• elizabethcackett

Use of Colour in Creating Music

Fairly recently I discovered the use of colour in music as a handy compositional tool and not merely a procrastination device it originally started as.

Colour coding tracks and files can reveal the structure and balance/imbalance in your music, help you plan ahead, and rectify problems quickly, plus it looks pretty too.

Below are just a few tips and reasons why you may find it beneficial to get colour creative 🙂

Blue and Green Should Never Be Seen


Above is a screen shot of a recent tune where colour coding was really useful. I had close to 50 tracks, some with only a few audio files on them, the vocals had been rerecorded numerous times and were all over the place. There are a lot of effects and automation in this tune, which meant creating new tracks was sometimes necessary to deal with this. As you can see most of the tracks are audio (blue) with only a few software tracks (green). All in all it was very hard to see where the problems I could hear were occurring and ultimately became really time consuming to fix. So I decided to use the colour palette tool.


1. In Logic simply click on the colour palette icon in the top RH corner of the arrange window and a floating colour palette box will appear.

2. Go through your tune and systematically colour code groups of instruments/timbres/sounds etc. You can either do this by track or by region.

In the track above I made all the drum tracks green, vocals pink and pads purple. I then colour coded the remaining sounds which were harder to label, in different colours.

3. Once I had done that I realised that my tracks were not grouped together properly and so I moved them together. Eg. Previously I had vocal tracks mixed in with percussion, pad 1 and 2 which are very similar at the top and bottom of the tracks. By colour coding it made it much easier to group tracks together and therefore locate the sound I could hear when playing the tune!

4. When colour coding I found it very useful not to use random colours but to actually think about the sounds in terms of colour. You could do this in a number of ways:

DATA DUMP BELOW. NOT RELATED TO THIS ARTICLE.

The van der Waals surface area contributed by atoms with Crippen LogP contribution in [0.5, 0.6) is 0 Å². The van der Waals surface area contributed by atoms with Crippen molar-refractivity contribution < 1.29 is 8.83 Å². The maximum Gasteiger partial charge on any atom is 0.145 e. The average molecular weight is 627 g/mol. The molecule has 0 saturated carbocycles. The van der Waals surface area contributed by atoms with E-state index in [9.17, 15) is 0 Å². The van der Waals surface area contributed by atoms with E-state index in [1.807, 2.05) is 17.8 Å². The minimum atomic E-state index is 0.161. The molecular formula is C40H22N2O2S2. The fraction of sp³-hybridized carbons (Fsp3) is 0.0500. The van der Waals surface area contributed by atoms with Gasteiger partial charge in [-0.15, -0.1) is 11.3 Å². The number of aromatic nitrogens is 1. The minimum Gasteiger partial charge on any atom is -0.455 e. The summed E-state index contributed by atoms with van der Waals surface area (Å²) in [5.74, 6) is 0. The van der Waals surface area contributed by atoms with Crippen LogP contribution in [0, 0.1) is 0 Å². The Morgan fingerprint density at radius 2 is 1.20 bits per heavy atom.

– give low frequency sounds dark colours – give high frequency sounds light colours – tracks which are dominate in the mix stronger colours -lead vocals a dark colour (eg. purple) & backing vocals a lighter version of that (eg lilac) – pads/tracks which are there to help with the texture but not so important lighter colours

There are many possibilities…


In the tune above I coded drums – green, percussive sounds – dark blue, sound of a bicyle wheel used in various ways – orange, breath noises – red, lead vocals – pink, pads – purple.

Benefits of Colour Coding Tracks

I didn’t colour code this tune until I was at the mastering stage, but it helped me enormously in a number of ways:

– I could see the overall structure and where there were too many conflicting percussive sounds – I took out the ones that were not missed when i muted them (scissors).

– unnecessary breath noises which you could not hear with dominant lead vocals.

– able to see that there was no drum break and that the mid break down section would work even better without any drums.

– the number of drum tracks meant that in places it was competing with vocals for listeners attention and so I turned the volume of these (drums) down a lot.

– the balance between sustained sounds like pads, breath noises and vocals were in pretty much equal balance to the short sounds of drums, percussion, blip/blop (bicycle sounds), which I was happy with.

It is all pretty obvious but when you work on a tune over a long period of time you stop seeing & hearing things clearly and when inspiration does strike there is a tendency to work quickly. Using colour will help you work quickly and easily from the start.

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